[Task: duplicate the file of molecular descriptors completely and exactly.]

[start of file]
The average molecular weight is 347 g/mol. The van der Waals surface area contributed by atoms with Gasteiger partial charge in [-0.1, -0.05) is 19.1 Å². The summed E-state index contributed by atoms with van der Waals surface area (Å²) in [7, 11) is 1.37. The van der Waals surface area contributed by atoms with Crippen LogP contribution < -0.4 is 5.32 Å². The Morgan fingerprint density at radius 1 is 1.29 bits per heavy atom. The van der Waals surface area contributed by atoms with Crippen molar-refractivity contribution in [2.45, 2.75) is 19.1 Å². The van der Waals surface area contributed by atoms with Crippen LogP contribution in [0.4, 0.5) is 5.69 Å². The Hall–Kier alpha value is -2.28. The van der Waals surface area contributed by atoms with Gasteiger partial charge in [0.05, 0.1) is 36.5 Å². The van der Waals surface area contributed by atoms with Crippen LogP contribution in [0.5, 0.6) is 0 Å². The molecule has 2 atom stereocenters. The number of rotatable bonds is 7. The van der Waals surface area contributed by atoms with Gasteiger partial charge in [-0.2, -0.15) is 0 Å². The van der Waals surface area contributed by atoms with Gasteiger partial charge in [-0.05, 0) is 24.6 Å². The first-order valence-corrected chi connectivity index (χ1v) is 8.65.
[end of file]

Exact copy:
The average molecular weight is 347 g/mol. The van der Waals surface area contributed by atoms with Gasteiger partial charge in [-0.1, -0.05) is 19.1 Å². The summed E-state index contributed by atoms with van der Waals surface area (Å²) in [7, 11) is 1.37. The van der Waals surface area contributed by atoms with Crippen LogP contribution < -0.4 is 5.32 Å². The Morgan fingerprint density at radius 1 is 1.29 bits per heavy atom. The van der Waals surface area contributed by atoms with Crippen molar-refractivity contribution in [2.45, 2.75) is 19.1 Å². The van der Waals surface area contributed by atoms with Crippen LogP contribution in [0.4, 0.5) is 5.69 Å². The Hall–Kier alpha value is -2.28. The van der Waals surface area contributed by atoms with Gasteiger partial charge in [0.05, 0.1) is 36.5 Å². The van der Waals surface area contributed by atoms with Crippen LogP contribution in [0.5, 0.6) is 0 Å². The molecule has 2 atom stereocenters. The number of rotatable bonds is 7. The van der Waals surface area contributed by atoms with Gasteiger partial charge in [-0.2, -0.15) is 0 Å². The van der Waals surface area contributed by atoms with Gasteiger partial charge in [-0.05, 0) is 24.6 Å². The first-order valence-corrected chi connectivity index (χ1v) is 8.65.